In the waning hours of his time as secretary of transportation, Anthony Foxx issued a regulation that could, if implemented, be a true gift to cyclists and pedestrians around the country. The regulation—which was developed by the Federal Highway Administration (FHWA)—integrates multiple recommendations from the trail community to ensure biking and walking are considered when measuring the effectiveness of our transportation system.
Here’s a quick recap!
Law Requires State and Local Transportation Planners to Track How Well They’re Doing
In the federal transportation spending bill passed in 2012, Moving Ahead for Progress in the 21st Century (MAP-21), Congress required the U.S. Department of Transportation to develop regulations requiring performance measurement; in other words—they were required to set goals and standards for state and local transportation officials to use to measure how well our transportation system is working. Congress laid out specific areas for FHWA to measure progress, including bicycle and pedestrian safety, congestion and air pollution, among others.
In 2016, FHWA issued a Notice of Proposed Rulemaking (NPRM) that established performance measures in three different program areas: 1) performance of the national highway system (National Highway Performance Program, or NHPP); 2) freight movement on the interstate system; and 3) congestion mitigation and air quality (CMAQ). RTC and other advocates were concerned about the proposed rule because the performance measures for the national highway system and CMAQ focused entirely on the movement of cars—leaving out other critical transportation modes such as walking and biking.
Trail Advocates Mobilize
In response, RTC, with several environmental groups and bike-ped advocacy organizations, mobilized the active transportation community and sent a clear message to FHWA: How well our transportation system handles congestion does not depend solely on how well it moves cars, but how well people are able to get where they need to go.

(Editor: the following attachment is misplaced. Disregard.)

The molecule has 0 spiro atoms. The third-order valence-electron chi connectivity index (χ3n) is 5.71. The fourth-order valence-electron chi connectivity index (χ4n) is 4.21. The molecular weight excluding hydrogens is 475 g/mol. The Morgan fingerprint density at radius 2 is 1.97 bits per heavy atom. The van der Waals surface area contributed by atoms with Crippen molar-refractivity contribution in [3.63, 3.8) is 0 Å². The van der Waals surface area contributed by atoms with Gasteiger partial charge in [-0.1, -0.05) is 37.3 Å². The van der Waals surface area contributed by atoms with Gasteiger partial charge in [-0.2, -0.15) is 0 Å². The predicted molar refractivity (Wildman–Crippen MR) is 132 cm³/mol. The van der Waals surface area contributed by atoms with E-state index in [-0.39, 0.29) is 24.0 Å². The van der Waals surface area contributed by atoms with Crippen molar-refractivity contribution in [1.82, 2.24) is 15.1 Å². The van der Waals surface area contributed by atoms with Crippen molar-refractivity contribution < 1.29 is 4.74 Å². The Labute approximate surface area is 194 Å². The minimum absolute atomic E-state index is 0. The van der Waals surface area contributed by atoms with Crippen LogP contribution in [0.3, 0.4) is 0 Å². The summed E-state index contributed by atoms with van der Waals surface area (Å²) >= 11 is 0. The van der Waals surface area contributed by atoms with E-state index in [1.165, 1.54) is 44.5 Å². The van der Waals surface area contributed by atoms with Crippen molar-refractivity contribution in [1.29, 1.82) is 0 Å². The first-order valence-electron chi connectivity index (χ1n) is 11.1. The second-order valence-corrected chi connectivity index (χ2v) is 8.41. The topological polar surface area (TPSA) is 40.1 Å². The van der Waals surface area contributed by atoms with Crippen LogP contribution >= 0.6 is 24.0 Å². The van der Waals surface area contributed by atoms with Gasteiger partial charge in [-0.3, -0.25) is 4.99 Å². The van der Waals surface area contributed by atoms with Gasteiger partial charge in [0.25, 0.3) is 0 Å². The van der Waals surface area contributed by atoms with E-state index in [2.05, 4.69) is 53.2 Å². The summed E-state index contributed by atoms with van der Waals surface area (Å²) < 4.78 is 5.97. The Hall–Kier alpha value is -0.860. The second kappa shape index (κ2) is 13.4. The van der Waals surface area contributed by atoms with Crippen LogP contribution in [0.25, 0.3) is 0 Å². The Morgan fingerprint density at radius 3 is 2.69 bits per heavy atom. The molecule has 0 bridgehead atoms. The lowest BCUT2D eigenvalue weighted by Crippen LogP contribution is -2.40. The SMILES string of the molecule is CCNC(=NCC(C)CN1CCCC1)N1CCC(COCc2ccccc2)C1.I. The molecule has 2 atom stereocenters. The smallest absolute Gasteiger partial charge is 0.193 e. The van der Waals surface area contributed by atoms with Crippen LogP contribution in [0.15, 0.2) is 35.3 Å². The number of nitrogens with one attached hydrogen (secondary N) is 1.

Specifically, we asked supporters to send comments to FHWA and sign a petition to make trails count—which garnered more than 13,000 signatures! Last August, we submitted these signatures along with a two-part request to FHWA to 1) require a measure to track how well the nation’s transportation system works for people who walk or bike; and 2) to include greenhouse gas emissions in its measurement of pollution from on-road sources—to help local jurisdictions measure how well they are integrating transportation methods that do not contribute to climate change.
Final Rule Released!
The final rule was released on Jan. 18, 2017, just days before President Trump took office. It made several changes that help broaden the types of travel that states have to consider.
First, both the NHPP and CMAQ rule now include consideration of reduction in CO2 emissions caused by the highway system. Second, the NHPP measure now considers “person-miles” traveled that are reliable, rather than just vehicle miles traveled—thus, looking at how many people are able to get around. Third, the CMAQ performance rule includes a measure of how many people travel by modes other than a single-occupancy vehicle (including by walking and bicycling)!
These changes are a big victory for trails, walking and biking. With the new rule, FHWA is looking to transportation planners on the state level and in major metropolitan areas to consider all types of travel as they attempt to relieve traffic congestion and reduce greenhouse gas emissions. Also, in the final rule, FHWA acknowledged the thousands of people who asked that other modes of transportation besides cars count in their measures—confirming that trail advocates like you made this happen!
It is uncertain whether the U.S. Department of Transportation—now under the authority of newly confirmed Secretary of Transportation Elaine Chao—will actually implement the rule, and they may even repeal it altogether. RTC will be watching closely to make sure that FHWA implements this rule and does so in a way that supports all users of our nation’s transportation system. Check back on the TrailBlog for updates.